Study: Fish Oil May Prevent Symptoms of Postpartum Depression

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Lianne Milton

Postpartum depression can affect up to 25% of new mothers during the first year after delivery, but researchers say there may be a relatively easy way to lower that risk — starting before women give birth.

Presenting at the annual Experimental Biology meeting in Washington, D.C., Michelle Judge of the University of Connecticut School of Nursing and her team reported the results of a trial showing that women who took fish oil supplements during pregnancy had fewer symptoms of postpartum depression than women who took placebo.

In previous research on the effects of omega-3 fatty acids — the primary fat in fish such as salmon, mackerel and swordfish — during pregnancy, Judge, like other research groups, had found that the babies of expectant moms who consumed more of the beneficial fats developed faster, both mentally and physically. Emerging research at the time also hinted at why this occurs — in the third trimester, fatty acids like omega-3 fats are preferentially shunted from the mother to the developing fetus, enhancing the final stages of growth and maturity in the womb. But that leaves the mother with a potential deficit in omega-3 fats, and Judge was curious about what effect that drop might have.

Fueling her interest was research showing that omega-3 fatty acids could improve depressive symptoms in general, even among people who weren’t pregnant. There were also some trials suggesting that expectant moms who ate more fish tended to have lower rates of postpartum depression.

For the current trial, Judge’s team studied 42 pregnant women who took either 200 mg of fish oil, in the form of docosahexaenoic acid (DHA), or a placebo, daily from their 24th week of pregnancy to birth. Health experts currently recommend that pregnant women take about 200 mg daily of DHA, but most moms-to-be fall far short of this advice, consuming only about 50 mg to 100 mg per day.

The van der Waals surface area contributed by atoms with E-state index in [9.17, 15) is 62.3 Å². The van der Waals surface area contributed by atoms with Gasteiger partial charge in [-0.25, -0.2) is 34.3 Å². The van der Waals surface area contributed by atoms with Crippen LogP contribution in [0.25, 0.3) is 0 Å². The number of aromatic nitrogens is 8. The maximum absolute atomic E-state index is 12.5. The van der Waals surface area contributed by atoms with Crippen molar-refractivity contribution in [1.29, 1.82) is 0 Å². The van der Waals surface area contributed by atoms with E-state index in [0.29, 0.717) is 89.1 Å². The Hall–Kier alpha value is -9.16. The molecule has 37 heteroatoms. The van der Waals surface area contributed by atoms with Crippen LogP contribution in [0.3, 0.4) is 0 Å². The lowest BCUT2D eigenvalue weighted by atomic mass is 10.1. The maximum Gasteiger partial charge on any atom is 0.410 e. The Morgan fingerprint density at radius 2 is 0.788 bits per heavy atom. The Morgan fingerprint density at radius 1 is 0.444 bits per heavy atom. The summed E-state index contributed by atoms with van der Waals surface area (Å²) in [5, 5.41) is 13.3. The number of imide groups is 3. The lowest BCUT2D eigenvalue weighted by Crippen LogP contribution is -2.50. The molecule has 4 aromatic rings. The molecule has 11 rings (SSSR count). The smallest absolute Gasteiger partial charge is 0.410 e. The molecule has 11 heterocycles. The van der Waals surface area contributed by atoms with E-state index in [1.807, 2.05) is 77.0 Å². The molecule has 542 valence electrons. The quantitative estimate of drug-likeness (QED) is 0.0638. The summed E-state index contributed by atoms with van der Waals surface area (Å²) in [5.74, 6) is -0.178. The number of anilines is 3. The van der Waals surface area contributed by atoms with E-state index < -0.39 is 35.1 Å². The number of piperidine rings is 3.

The women also filled out questionnaires to rate their depressive symptoms, before the trial and four more times postpartum. The women who took the fish oil supplements scored six points lower on the postpartum depression scale than those who received placebo.

Unfortunately, the study was too small to include a sufficient number of women who went on to develop postpartum depression, but Judge says the reduction in depressive symptoms is a good preliminary result, and hints that omega-3 fatty acids may help address some of the contributing factors to postpartum depression.

Recent studies have shown that omega-3 fatty acids can enhance the signals that nerve cells use to communicate in brain networks. And, in animals studies, lower levels of fish oil have been associated with reduced levels of less dopamine and serotonin, two brain chemicals associated with mood.

Judge is planning to expand the study to include more women who go on to develop full-blown postpartum depression. But in the meantime, she notes that since most pregnant women don’t meet the daily recommended dose of omega-3 fatty acids, it wouldn’t hurt to encourage them to increase their consumption. Expectant moms should consider adding a fish oil capsule or two to their daily regimen — for both their baby and themselves.

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